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Miami Beach: Diversity at Work
Jesse Kirkpatrick

Miami Beach: Diversity at Work

By Jesse Kirkpatrick….

Jesse Kirkpatrick

Having been a student in the Miami Beach public school system for most of my academic years, I have been taught that diversity is essential. It has been drilled into my brain that we all must be accepting of other peoples and cultures in order to be right and just human beings. I know that each culture brings something intrinsically valuable to any community. I understand that a homogeneous society is not only impractical, but undesirable. While all of these considerations are important, to me diversity means so much more.

As a young person, I value multiculturalism because diversity breeds acceptance. When kids grow up surrounded by only one culture (their own), it becomes difficult for them to become open-minded individuals. On the other hand, those who are fortunate enough to experience a variety of cultures have a greater chance of learning to accept all differences, from racial or ethnic disparities to different senses of humor, political outlooks, heights, weights, ages, aptitudes, interests, abilities, disabilities and so on.

At Miami Beach Senior High, diversity is embraced. Not only through Brazilian festivals or Hispanic heritage shows, but through the unique manner by which we go about our lives.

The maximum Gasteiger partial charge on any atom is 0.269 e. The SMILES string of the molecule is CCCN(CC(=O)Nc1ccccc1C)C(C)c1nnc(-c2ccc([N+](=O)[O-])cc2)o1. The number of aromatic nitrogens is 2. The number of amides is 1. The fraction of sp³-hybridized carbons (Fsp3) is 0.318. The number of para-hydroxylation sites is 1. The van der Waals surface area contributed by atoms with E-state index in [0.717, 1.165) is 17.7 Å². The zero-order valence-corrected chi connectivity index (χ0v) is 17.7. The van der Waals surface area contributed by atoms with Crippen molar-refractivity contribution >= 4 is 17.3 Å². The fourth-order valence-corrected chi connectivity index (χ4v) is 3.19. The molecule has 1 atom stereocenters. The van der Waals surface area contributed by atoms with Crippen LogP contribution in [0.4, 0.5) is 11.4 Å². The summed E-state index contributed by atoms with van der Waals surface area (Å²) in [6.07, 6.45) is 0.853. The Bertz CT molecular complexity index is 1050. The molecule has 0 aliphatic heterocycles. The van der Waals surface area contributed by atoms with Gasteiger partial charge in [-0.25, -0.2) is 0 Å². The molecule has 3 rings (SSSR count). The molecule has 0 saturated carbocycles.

“Beach High is a multicultural melting pot where you can walk down the hall and hear English, Spanish, Chinese and Creole all in one pass,” said senior Joseph Coto.

Beach High students are humbled, not threatened by other cultures. We become friends with kids that were born thousands of miles away, and we learn from them.

Beach High offers courses in Spanish, Portuguese, Italian, and French, allowing for a cultured and learned student body. Many students become proficient in more than one language during their time at Beach; some bilingual students end up leaving Beach High fluent in three or more languages.

Students identify with the cultures attached to the languages that they learn in class through first-hand contact, not merely theoretical learning. Furthermore, students are often “forced” to test their understanding of languages through interaction with peers, the media and our community. This in turn enhances the relationship that students develop not only with the language itself, but with their Spanish or Portuguese speaking friends.

A synergistic interaction is one that amounts to a sum greater than the individual value of each party. In Miami Beach and at Beach High, the merging together of Haitians, Hispanics, African Americans, Caucasians, and countless others can be considered one such interaction, and together we are stronger for it.

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